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36th International Magic Convention 2007 – Round Up and Look Back

he 36th International Magic Convention started around 7:30pm on Friday evening, its always great wandering round and running into people you know, or recognise, Magician Bingo is always a favorite pastime of ours when we’re there. Magician Bingo for those who don’t is a bit like buzzword bingo and the like, you get points for spotting various members of the magical fraternity, and points are added up on the last day’s gala show (normally where the points roll up), I probably should post the slightly loose rules at some point for those into the weirdness of it all, but generally Magician Bingo got off to a good start me me scoring a starter for 10 with JJ shopping in Tottenham court road.

The start of the evening was Guy Hollowingworth, Guy was presenting his ‘Expert at the card table‘ a 75 minute play and performance based around the book by S.W Erdnase. Another double word score on Magician Bingo with Andy Nyman, who I had a quick chat with as Derren Brown was sorting out his registration and was signing books (again forgetting mine for him to sign!)

Guy started his show with a demonstration of traveling aces, talking about the history of two gentlemen, SW Erdnase, and Milton Franklin Andrews, following their lives and disagreements, whilst showing some of the methods and techniques used by Erdnase and Andrews in their card cons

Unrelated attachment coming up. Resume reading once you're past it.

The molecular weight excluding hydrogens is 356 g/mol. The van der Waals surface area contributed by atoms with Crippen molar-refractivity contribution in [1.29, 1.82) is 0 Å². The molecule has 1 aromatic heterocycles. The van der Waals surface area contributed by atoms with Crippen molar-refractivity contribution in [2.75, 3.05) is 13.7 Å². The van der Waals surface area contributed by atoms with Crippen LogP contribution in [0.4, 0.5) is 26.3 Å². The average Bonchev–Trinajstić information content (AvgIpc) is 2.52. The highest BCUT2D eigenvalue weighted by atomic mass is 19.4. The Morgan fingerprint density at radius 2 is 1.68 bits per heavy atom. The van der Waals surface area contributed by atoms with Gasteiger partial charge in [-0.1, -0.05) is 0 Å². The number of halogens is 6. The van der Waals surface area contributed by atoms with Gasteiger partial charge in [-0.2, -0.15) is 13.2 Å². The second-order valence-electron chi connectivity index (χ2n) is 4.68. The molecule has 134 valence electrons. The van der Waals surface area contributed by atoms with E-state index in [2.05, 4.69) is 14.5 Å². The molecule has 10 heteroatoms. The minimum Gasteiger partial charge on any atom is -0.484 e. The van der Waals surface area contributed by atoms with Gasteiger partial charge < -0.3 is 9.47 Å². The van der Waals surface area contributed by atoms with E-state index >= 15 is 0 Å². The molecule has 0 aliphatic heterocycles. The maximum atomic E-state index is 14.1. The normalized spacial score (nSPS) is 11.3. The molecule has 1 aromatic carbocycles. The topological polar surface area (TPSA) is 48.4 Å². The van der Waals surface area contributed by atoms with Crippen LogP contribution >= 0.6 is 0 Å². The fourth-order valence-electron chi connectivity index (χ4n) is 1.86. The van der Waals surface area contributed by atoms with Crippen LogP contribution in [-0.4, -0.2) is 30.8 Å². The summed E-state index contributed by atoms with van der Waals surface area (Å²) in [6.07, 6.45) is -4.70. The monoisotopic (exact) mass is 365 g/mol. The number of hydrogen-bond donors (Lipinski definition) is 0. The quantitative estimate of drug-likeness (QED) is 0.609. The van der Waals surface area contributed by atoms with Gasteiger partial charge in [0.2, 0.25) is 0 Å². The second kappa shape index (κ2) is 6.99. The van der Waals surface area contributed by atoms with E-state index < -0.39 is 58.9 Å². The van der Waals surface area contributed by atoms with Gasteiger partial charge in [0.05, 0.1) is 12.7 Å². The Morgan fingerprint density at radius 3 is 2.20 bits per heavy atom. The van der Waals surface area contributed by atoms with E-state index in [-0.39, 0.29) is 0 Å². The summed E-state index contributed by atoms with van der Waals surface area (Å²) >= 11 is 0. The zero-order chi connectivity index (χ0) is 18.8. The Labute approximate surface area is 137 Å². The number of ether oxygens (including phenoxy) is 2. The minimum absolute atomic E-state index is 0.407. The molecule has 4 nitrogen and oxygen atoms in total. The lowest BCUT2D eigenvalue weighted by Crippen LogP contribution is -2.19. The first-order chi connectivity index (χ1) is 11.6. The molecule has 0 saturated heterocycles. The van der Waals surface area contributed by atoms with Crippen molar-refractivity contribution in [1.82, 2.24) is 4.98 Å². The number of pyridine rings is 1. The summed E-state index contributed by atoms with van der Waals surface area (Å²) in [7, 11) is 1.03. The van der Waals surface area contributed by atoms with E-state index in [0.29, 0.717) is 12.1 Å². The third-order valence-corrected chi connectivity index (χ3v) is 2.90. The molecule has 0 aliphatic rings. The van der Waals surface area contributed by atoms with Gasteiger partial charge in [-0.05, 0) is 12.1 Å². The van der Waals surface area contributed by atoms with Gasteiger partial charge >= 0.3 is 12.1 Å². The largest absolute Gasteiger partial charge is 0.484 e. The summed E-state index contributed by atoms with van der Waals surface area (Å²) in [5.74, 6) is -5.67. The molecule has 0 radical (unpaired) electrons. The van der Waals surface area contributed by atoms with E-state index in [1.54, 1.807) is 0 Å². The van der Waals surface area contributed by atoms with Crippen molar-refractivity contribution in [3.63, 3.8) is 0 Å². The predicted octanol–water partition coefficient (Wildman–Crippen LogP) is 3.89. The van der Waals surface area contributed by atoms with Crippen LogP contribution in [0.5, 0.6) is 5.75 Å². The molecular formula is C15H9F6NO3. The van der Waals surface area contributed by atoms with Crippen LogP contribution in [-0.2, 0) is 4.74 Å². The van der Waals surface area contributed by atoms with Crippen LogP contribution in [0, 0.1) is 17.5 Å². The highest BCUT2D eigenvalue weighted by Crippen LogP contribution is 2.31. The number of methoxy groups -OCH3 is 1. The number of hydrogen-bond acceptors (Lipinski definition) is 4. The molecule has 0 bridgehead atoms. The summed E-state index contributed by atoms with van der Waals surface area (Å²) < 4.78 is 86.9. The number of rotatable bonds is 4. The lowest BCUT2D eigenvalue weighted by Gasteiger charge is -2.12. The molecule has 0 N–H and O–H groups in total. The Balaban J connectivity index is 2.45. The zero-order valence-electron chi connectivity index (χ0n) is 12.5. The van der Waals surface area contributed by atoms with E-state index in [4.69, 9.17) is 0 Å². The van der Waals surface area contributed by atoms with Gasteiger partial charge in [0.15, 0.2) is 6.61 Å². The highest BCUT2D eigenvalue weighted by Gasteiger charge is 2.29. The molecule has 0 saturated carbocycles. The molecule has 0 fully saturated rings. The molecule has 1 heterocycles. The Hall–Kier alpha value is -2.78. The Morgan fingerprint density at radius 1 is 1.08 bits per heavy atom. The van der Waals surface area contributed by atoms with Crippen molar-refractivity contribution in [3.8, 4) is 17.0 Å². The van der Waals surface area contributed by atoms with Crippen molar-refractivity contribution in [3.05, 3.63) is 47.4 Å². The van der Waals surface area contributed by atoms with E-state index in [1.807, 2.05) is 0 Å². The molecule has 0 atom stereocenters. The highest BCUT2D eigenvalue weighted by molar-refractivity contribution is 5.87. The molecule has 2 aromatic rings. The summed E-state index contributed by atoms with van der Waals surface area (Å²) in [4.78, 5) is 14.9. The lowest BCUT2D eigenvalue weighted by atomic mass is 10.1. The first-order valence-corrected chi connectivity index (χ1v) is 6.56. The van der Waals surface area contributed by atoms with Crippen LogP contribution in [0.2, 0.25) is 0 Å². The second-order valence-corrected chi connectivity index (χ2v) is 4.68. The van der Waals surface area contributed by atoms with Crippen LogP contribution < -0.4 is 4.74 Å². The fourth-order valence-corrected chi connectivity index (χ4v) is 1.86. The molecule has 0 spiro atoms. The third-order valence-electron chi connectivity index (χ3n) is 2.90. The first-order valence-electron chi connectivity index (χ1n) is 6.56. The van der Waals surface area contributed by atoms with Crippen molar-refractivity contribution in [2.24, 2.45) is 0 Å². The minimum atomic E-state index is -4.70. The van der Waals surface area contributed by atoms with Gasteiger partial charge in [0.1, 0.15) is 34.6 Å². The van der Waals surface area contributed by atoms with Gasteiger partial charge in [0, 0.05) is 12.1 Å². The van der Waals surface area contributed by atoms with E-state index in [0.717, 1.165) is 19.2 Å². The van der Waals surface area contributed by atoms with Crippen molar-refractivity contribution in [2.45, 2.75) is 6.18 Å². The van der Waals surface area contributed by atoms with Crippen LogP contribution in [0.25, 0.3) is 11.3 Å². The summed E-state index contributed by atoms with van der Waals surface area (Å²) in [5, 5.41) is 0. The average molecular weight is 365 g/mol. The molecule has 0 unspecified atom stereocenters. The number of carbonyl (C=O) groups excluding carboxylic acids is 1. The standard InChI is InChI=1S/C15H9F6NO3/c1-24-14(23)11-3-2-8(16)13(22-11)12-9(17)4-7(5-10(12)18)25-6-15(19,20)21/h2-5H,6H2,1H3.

As he talked about Andrews ability to stack and cull cards, he slowly took a shuffled deck back to new deck order, dealing cards from the top, bottom and ‘middle’ of the deck, and dealing called for numbers of red, or black cards. A great solid show and very entertaining, presented as always to guys professional standard

Anthony Owen, was the first real lecture of the convention, presenting his ‘some tricks’ lecture, commenting on how nice it was to be lecturing, remembering his youth sitting at the back of the show shuffling cards with others many years ago. I was also nice for me to be taken back to my youth at the the conventions! He covered some good material, although most of which I’ve got already, it was nice to see it as a reminder for me to hunt it out from the loft when I get back next week. His lecture coudl have been entitled ‘Various ways to stick cards together‘, as a lot of the material was based aroudn that wonderful blue glue we all have laying round the house. He explained ‘Holy Sh*t’ and his Son of a Bitch Oil and Water, probably the most clean and fair looking gaffed oil and water effect there is.